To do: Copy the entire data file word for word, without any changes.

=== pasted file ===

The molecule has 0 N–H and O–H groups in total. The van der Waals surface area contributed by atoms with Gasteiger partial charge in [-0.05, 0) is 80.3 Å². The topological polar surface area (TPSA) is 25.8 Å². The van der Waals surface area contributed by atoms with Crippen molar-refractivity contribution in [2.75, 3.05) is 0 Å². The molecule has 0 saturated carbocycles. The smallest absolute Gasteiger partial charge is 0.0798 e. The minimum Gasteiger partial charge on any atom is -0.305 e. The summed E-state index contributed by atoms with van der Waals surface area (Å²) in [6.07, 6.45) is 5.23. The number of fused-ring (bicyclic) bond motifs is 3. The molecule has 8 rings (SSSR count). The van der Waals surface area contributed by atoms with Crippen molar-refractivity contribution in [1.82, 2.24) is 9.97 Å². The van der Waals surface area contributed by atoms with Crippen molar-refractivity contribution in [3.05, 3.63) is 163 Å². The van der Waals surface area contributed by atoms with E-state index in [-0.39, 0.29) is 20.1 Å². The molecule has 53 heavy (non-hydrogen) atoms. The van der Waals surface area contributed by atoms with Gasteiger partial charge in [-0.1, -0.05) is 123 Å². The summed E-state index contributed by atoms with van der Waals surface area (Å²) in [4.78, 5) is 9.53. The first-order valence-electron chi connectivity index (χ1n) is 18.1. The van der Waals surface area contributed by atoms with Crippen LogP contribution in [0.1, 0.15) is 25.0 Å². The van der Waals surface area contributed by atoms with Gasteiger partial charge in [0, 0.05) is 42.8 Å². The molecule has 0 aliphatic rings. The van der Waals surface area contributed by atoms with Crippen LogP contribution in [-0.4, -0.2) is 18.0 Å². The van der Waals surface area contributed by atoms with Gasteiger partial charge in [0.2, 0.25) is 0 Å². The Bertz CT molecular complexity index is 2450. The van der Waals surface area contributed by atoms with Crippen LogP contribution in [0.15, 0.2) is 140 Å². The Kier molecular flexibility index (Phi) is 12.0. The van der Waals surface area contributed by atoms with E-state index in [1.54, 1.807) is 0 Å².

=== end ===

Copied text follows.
The molecule has 0 N–H and O–H groups in total. The van der Waals surface area contributed by atoms with Gasteiger partial charge in [-0.05, 0) is 80.3 Å². The topological polar surface area (TPSA) is 25.8 Å². The van der Waals surface area contributed by atoms with Crippen molar-refractivity contribution in [2.75, 3.05) is 0 Å². The molecule has 0 saturated carbocycles. The smallest absolute Gasteiger partial charge is 0.0798 e. The minimum Gasteiger partial charge on any atom is -0.305 e. The summed E-state index contributed by atoms with van der Waals surface area (Å²) in [6.07, 6.45) is 5.23. The number of fused-ring (bicyclic) bond motifs is 3. The molecule has 8 rings (SSSR count). The van der Waals surface area contributed by atoms with Crippen molar-refractivity contribution in [1.82, 2.24) is 9.97 Å². The van der Waals surface area contributed by atoms with Crippen molar-refractivity contribution in [3.05, 3.63) is 163 Å². The van der Waals surface area contributed by atoms with E-state index in [-0.39, 0.29) is 20.1 Å². The molecule has 53 heavy (non-hydrogen) atoms. The van der Waals surface area contributed by atoms with Gasteiger partial charge in [-0.1, -0.05) is 123 Å². The summed E-state index contributed by atoms with van der Waals surface area (Å²) in [4.78, 5) is 9.53. The first-order valence-electron chi connectivity index (χ1n) is 18.1. The van der Waals surface area contributed by atoms with Crippen LogP contribution in [0.1, 0.15) is 25.0 Å². The van der Waals surface area contributed by atoms with Gasteiger partial charge in [0, 0.05) is 42.8 Å². The molecule has 0 aliphatic rings. The van der Waals surface area contributed by atoms with Crippen LogP contribution in [-0.4, -0.2) is 18.0 Å². The van der Waals surface area contributed by atoms with Gasteiger partial charge in [0.2, 0.25) is 0 Å². The Bertz CT molecular complexity index is 2450. The van der Waals surface area contributed by atoms with Crippen LogP contribution in [0.15, 0.2) is 140 Å². The Kier molecular flexibility index (Phi) is 12.0. The van der Waals surface area contributed by atoms with E-state index in [1.54, 1.807) is 0 Å².